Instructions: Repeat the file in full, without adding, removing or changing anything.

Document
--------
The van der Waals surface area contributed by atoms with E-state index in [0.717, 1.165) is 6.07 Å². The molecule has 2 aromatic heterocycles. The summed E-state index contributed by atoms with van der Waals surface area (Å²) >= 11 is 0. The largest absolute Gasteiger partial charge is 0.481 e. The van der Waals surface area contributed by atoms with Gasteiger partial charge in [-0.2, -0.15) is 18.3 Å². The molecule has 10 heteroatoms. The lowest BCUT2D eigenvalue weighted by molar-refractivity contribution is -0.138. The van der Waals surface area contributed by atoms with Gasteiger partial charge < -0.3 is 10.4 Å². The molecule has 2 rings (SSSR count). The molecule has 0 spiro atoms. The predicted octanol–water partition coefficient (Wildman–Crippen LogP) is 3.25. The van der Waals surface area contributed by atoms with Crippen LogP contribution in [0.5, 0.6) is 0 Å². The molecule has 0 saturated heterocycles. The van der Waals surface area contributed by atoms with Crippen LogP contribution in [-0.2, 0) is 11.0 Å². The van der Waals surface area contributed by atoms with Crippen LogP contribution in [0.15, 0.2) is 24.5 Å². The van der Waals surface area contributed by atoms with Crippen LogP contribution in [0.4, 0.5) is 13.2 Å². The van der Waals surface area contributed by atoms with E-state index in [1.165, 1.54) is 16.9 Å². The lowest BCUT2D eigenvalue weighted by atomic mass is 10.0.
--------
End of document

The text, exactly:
The van der Waals surface area contributed by atoms with E-state index in [0.717, 1.165) is 6.07 Å². The molecule has 2 aromatic heterocycles. The summed E-state index contributed by atoms with van der Waals surface area (Å²) >= 11 is 0. The largest absolute Gasteiger partial charge is 0.481 e. The van der Waals surface area contributed by atoms with Gasteiger partial charge in [-0.2, -0.15) is 18.3 Å². The molecule has 10 heteroatoms. The lowest BCUT2D eigenvalue weighted by molar-refractivity contribution is -0.138. The van der Waals surface area contributed by atoms with Gasteiger partial charge < -0.3 is 10.4 Å². The molecule has 2 rings (SSSR count). The molecule has 0 spiro atoms. The predicted octanol–water partition coefficient (Wildman–Crippen LogP) is 3.25. The van der Waals surface area contributed by atoms with Crippen LogP contribution in [0.5, 0.6) is 0 Å². The molecule has 0 saturated heterocycles. The van der Waals surface area contributed by atoms with Crippen LogP contribution in [-0.2, 0) is 11.0 Å². The van der Waals surface area contributed by atoms with Crippen LogP contribution in [0.15, 0.2) is 24.5 Å². The van der Waals surface area contributed by atoms with Crippen LogP contribution in [0.4, 0.5) is 13.2 Å². The van der Waals surface area contributed by atoms with E-state index in [1.165, 1.54) is 16.9 Å². The lowest BCUT2D eigenvalue weighted by atomic mass is 10.0.